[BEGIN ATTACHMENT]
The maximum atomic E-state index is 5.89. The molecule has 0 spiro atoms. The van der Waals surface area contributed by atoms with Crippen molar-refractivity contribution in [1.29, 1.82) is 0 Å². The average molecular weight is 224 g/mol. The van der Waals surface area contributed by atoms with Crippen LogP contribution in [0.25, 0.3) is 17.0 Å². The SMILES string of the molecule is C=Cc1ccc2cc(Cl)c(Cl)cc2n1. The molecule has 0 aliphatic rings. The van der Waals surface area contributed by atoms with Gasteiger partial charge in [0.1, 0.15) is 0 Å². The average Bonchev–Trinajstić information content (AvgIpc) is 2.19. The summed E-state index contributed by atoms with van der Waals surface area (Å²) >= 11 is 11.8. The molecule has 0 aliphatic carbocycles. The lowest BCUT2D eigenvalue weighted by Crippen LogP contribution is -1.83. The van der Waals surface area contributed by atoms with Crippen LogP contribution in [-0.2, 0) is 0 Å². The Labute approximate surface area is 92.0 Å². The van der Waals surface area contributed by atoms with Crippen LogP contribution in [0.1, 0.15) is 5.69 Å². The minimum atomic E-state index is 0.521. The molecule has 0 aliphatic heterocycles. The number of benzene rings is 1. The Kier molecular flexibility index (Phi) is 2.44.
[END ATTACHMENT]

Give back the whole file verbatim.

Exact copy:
The maximum atomic E-state index is 5.89. The molecule has 0 spiro atoms. The van der Waals surface area contributed by atoms with Crippen molar-refractivity contribution in [1.29, 1.82) is 0 Å². The average molecular weight is 224 g/mol. The van der Waals surface area contributed by atoms with Crippen LogP contribution in [0.25, 0.3) is 17.0 Å². The SMILES string of the molecule is C=Cc1ccc2cc(Cl)c(Cl)cc2n1. The molecule has 0 aliphatic rings. The van der Waals surface area contributed by atoms with Gasteiger partial charge in [0.1, 0.15) is 0 Å². The average Bonchev–Trinajstić information content (AvgIpc) is 2.19. The summed E-state index contributed by atoms with van der Waals surface area (Å²) >= 11 is 11.8. The molecule has 0 aliphatic carbocycles. The lowest BCUT2D eigenvalue weighted by Crippen LogP contribution is -1.83. The van der Waals surface area contributed by atoms with Crippen LogP contribution in [-0.2, 0) is 0 Å². The Labute approximate surface area is 92.0 Å². The van der Waals surface area contributed by atoms with Crippen LogP contribution in [0.1, 0.15) is 5.69 Å². The minimum atomic E-state index is 0.521. The molecule has 0 aliphatic heterocycles. The number of benzene rings is 1. The Kier molecular flexibility index (Phi) is 2.44.